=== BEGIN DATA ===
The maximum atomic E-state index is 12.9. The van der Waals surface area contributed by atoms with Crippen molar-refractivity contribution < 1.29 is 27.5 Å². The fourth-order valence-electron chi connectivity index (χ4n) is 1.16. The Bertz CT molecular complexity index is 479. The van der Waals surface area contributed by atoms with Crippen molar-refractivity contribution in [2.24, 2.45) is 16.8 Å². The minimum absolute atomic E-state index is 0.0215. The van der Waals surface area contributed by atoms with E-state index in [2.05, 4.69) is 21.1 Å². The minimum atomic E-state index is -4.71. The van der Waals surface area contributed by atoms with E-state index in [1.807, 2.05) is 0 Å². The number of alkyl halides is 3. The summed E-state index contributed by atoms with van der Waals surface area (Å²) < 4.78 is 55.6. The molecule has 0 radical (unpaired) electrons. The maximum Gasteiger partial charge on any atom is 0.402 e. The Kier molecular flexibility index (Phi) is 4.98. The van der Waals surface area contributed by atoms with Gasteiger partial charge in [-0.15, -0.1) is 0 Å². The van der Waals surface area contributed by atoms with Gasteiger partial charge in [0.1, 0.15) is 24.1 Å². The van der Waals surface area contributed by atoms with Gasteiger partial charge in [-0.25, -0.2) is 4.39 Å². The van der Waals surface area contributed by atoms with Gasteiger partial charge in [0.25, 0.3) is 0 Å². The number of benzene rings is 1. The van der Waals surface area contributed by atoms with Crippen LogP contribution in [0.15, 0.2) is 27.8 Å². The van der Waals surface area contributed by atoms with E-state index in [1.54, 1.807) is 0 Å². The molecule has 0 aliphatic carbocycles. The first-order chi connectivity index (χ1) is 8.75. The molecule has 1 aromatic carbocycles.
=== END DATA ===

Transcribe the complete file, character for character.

The maximum atomic E-state index is 12.9. The van der Waals surface area contributed by atoms with Crippen molar-refractivity contribution < 1.29 is 27.5 Å². The fourth-order valence-electron chi connectivity index (χ4n) is 1.16. The Bertz CT molecular complexity index is 479. The van der Waals surface area contributed by atoms with Crippen molar-refractivity contribution in [2.24, 2.45) is 16.8 Å². The minimum absolute atomic E-state index is 0.0215. The van der Waals surface area contributed by atoms with E-state index in [2.05, 4.69) is 21.1 Å². The minimum atomic E-state index is -4.71. The van der Waals surface area contributed by atoms with E-state index in [1.807, 2.05) is 0 Å². The number of alkyl halides is 3. The summed E-state index contributed by atoms with van der Waals surface area (Å²) < 4.78 is 55.6. The molecule has 0 radical (unpaired) electrons. The maximum Gasteiger partial charge on any atom is 0.402 e. The Kier molecular flexibility index (Phi) is 4.98. The van der Waals surface area contributed by atoms with Gasteiger partial charge in [-0.15, -0.1) is 0 Å². The van der Waals surface area contributed by atoms with Gasteiger partial charge in [0.1, 0.15) is 24.1 Å². The van der Waals surface area contributed by atoms with Gasteiger partial charge in [-0.25, -0.2) is 4.39 Å². The van der Waals surface area contributed by atoms with Gasteiger partial charge in [0.25, 0.3) is 0 Å². The number of benzene rings is 1. The van der Waals surface area contributed by atoms with Crippen LogP contribution in [0.15, 0.2) is 27.8 Å². The van der Waals surface area contributed by atoms with E-state index in [1.54, 1.807) is 0 Å². The molecule has 0 aliphatic carbocycles. The first-order chi connectivity index (χ1) is 8.75. The molecule has 1 aromatic carbocycles.